Thursday, August 20, 2015

August Series of the Month: An Arabic-English Lexicon

"This marvelous work in its fullness and richness, its deep research, correctness and simplicity of arrangement far transcends the Lexicon of any language ever presented to the world."
--Dr. G.P. Badger

This August, Cosimo is excited to present An Arabic-English Lexicon as it's Series of the Month.

Compiled over many years in the 1800s by Edward William Lane, An Arabic-English Lexicon is a massive Arabic-English dictionary based on several medieval Arabic dictionaries, mainly the Taj al-'Arus, or "Crown of the Bride" by al-Zabidi, also written in the 19th century. The Lexicon was supposed to have consisted of two "books", Book I, the dictionary and Book II was to contain rare words and explanations. Volumes I to V, part of Book I were completed by Edward Lane,  but after he died, his great-nephew, Stanley Lane-Poole finished volumes VI to VIII. Book II was never started.

Presented here in eight volumes, this work is one of the most concise and comprehensive Arabic-English dictionaries to date. Volume I includes a Preface by the author, a Postscript to the Preface, and Book I of the dictionary, which includes the first through the fourth letters of the Arabic alphabet.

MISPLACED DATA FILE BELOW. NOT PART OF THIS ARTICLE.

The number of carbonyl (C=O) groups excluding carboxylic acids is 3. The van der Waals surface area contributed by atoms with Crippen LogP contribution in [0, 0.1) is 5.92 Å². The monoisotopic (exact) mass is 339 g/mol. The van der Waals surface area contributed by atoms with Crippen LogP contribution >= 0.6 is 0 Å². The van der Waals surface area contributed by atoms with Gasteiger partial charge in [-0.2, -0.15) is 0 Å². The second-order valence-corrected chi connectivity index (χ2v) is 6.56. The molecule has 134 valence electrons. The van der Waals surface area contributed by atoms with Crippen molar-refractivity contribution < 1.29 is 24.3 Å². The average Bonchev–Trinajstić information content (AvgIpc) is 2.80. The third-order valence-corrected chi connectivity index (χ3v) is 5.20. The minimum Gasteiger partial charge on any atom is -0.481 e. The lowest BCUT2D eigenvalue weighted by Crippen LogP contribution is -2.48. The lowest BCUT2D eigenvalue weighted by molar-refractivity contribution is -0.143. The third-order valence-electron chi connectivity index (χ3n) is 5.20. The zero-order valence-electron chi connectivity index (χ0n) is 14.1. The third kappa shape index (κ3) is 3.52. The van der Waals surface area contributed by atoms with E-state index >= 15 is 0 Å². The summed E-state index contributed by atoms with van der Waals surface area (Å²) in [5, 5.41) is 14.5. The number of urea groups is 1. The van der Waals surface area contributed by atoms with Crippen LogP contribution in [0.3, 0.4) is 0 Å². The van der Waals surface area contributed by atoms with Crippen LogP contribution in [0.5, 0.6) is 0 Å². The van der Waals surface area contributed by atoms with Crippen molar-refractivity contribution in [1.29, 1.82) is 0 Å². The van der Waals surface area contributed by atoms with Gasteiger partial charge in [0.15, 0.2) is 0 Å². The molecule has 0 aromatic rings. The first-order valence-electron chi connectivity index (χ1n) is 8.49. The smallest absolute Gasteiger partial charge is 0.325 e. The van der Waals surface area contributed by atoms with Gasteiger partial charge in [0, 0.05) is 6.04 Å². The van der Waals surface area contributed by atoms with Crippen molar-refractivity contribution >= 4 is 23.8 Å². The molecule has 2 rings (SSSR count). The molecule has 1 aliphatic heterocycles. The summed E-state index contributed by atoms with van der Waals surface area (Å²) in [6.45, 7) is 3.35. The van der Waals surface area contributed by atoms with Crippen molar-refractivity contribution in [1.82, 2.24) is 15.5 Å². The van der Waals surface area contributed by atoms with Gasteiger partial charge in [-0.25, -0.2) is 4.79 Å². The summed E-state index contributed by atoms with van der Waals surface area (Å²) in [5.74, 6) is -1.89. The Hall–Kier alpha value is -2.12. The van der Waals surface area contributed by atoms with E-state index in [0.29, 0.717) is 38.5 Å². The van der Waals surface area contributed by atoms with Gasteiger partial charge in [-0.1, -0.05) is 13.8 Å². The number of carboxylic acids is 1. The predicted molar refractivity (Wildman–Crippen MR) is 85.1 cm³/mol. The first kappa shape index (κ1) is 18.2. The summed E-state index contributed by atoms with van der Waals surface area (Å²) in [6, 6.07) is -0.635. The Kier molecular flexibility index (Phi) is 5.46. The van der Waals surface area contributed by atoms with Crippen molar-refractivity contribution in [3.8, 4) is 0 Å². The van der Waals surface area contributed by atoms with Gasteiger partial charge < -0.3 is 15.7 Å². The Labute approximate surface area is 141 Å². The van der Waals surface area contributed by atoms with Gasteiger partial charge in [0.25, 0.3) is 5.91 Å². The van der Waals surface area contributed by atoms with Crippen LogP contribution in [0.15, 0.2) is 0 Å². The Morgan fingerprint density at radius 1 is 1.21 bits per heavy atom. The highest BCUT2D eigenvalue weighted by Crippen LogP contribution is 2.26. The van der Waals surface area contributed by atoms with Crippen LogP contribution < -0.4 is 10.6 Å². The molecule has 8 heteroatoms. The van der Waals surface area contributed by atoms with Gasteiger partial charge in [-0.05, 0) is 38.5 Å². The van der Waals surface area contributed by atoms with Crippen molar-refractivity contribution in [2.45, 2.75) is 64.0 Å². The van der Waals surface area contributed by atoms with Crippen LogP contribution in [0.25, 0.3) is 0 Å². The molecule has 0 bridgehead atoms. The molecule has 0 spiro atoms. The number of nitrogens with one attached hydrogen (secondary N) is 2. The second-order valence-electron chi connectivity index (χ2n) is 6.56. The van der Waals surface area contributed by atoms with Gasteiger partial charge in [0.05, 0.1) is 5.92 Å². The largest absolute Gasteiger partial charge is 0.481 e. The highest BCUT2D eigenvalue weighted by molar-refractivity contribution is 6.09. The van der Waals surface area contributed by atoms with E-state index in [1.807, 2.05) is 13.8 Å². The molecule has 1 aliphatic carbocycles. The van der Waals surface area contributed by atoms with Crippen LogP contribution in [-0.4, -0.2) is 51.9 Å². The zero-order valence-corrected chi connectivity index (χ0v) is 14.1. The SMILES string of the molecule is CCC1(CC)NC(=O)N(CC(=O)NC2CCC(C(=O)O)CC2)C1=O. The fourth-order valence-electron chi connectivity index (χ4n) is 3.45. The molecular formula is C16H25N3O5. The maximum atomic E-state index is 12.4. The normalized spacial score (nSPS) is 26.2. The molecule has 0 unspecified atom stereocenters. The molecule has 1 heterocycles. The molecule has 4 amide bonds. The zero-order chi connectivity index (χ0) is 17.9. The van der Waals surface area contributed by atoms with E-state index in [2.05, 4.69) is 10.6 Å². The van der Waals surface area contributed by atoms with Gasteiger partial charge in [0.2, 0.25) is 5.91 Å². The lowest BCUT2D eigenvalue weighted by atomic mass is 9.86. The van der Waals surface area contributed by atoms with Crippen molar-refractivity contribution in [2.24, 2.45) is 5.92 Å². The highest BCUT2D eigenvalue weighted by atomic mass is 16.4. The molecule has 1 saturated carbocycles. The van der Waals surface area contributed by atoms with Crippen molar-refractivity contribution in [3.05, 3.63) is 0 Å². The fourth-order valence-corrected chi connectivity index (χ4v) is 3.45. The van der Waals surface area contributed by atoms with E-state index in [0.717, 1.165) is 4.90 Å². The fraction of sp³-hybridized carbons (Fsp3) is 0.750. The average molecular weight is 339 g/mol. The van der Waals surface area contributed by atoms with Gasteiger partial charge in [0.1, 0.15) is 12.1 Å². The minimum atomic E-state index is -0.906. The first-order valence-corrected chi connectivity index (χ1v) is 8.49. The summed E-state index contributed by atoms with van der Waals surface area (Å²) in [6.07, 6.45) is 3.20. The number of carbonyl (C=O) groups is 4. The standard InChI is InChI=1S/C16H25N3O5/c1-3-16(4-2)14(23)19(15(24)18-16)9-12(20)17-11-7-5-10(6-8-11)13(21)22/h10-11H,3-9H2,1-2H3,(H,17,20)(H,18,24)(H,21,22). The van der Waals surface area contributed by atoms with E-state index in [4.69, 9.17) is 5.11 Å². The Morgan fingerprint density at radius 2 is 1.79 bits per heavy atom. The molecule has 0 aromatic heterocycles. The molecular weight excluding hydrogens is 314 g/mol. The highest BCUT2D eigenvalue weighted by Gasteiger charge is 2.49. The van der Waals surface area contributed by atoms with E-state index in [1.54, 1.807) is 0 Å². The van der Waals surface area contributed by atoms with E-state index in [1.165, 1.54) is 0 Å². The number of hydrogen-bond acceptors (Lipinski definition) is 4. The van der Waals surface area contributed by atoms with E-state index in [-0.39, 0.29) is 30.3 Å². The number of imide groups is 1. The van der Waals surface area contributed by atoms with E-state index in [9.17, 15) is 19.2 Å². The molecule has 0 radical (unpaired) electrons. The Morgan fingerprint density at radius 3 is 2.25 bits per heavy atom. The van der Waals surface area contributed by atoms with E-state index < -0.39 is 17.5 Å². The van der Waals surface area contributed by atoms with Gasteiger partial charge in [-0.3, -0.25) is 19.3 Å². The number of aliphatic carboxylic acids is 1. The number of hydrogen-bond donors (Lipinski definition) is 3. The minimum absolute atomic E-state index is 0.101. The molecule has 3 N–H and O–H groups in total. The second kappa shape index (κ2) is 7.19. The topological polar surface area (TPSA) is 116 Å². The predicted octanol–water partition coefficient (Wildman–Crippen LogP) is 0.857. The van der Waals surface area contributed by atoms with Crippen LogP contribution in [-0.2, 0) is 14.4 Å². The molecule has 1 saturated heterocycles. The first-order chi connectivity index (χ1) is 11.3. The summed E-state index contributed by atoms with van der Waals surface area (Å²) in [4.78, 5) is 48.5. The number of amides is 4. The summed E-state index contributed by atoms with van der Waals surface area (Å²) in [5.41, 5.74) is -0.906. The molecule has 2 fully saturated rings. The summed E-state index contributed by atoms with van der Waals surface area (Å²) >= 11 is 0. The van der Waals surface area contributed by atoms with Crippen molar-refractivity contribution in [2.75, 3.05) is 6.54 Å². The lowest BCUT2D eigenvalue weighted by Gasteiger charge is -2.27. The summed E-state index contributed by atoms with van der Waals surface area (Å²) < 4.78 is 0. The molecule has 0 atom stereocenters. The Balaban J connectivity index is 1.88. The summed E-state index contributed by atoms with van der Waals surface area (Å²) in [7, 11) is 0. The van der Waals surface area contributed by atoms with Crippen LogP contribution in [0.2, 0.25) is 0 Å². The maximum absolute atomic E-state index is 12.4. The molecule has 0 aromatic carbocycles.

Cosimo offers this educational series by individual volume at various online bookstores or as a full set in hardcover or paperback. This series is especially of interest to collectors of Middle-Eastern classics, readers who like to expand their personal library or professional librarians. If you are interested in purchasing the full set, please contact us.

The hardcover retail list price for the series is $399.92, but now our price is $319.99  (you save $79.93 or a 20 percent discount). The paperback retail list price is $142.92, but now our price is $114.92 (you save $28 or a 20 percent discount).

About the Author:

EDWARD WILLIAM LANE (1801-1876) was a British translator, lexicographer, and Orientalist. Instead of studying at college as a young man, Lane moved to London with his brother to study engraving, at which time he also began to study Arabic. When his health began failing, he moved to Egypt for a change of atmosphere and to continue his studies. While in Egypt, Lane began to study ancient Egypt, but soon became more entranced by modern customs and society. He relied on Egyptian men to help him gather information, especially on the topic of Egyptian women, on which he wrote many books. Lane also translated One Thousand and One Nights, though his greatest work remains The Arabic-English Lexicon. Born in 1854 in London, England, STANLEY LANE-POOLE was a British historian, orientalist, and archaeologist. Lane-Poole worked in the British Museum from 1874 to 1892, thereafter researching Egyptian archaeology in Egypt. From 1897 to 1904 he was a professor of Arabic studies at Dublin University. Before his death in 1931, Lane-Poole authored dozens of books, including the first book of the Arabic-English Lexicon started by his uncle, E.W. Lane.

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